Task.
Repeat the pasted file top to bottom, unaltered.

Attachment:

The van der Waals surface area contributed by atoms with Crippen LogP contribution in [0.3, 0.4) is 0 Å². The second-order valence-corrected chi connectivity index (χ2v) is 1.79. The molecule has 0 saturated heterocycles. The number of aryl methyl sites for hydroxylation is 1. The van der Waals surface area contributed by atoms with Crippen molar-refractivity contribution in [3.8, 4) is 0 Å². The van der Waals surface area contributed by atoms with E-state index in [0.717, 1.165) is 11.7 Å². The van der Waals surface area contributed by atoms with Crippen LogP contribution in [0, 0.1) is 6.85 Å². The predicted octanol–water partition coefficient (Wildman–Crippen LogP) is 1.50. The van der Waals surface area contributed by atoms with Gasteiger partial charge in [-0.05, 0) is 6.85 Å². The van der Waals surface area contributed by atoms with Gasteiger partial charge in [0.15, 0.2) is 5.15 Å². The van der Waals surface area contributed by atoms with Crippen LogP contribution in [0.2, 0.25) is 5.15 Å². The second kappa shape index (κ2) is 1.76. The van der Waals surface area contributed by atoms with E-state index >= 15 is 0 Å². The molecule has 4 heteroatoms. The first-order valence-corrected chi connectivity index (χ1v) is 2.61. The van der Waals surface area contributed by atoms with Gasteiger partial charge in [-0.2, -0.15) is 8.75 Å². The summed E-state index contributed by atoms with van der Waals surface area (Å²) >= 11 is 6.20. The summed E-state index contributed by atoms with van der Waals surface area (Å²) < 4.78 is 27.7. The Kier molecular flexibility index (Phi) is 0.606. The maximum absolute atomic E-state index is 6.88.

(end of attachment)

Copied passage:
The van der Waals surface area contributed by atoms with Crippen LogP contribution in [0.3, 0.4) is 0 Å². The second-order valence-corrected chi connectivity index (χ2v) is 1.79. The molecule has 0 saturated heterocycles. The number of aryl methyl sites for hydroxylation is 1. The van der Waals surface area contributed by atoms with Crippen molar-refractivity contribution in [3.8, 4) is 0 Å². The van der Waals surface area contributed by atoms with E-state index in [0.717, 1.165) is 11.7 Å². The van der Waals surface area contributed by atoms with Crippen LogP contribution in [0, 0.1) is 6.85 Å². The predicted octanol–water partition coefficient (Wildman–Crippen LogP) is 1.50. The van der Waals surface area contributed by atoms with Gasteiger partial charge in [-0.05, 0) is 6.85 Å². The van der Waals surface area contributed by atoms with Gasteiger partial charge in [0.15, 0.2) is 5.15 Å². The van der Waals surface area contributed by atoms with Crippen LogP contribution in [0.2, 0.25) is 5.15 Å². The second kappa shape index (κ2) is 1.76. The van der Waals surface area contributed by atoms with E-state index >= 15 is 0 Å². The molecule has 4 heteroatoms. The first-order valence-corrected chi connectivity index (χ1v) is 2.61. The van der Waals surface area contributed by atoms with Gasteiger partial charge in [-0.2, -0.15) is 8.75 Å². The summed E-state index contributed by atoms with van der Waals surface area (Å²) >= 11 is 6.20. The summed E-state index contributed by atoms with van der Waals surface area (Å²) < 4.78 is 27.7. The Kier molecular flexibility index (Phi) is 0.606. The maximum absolute atomic E-state index is 6.88.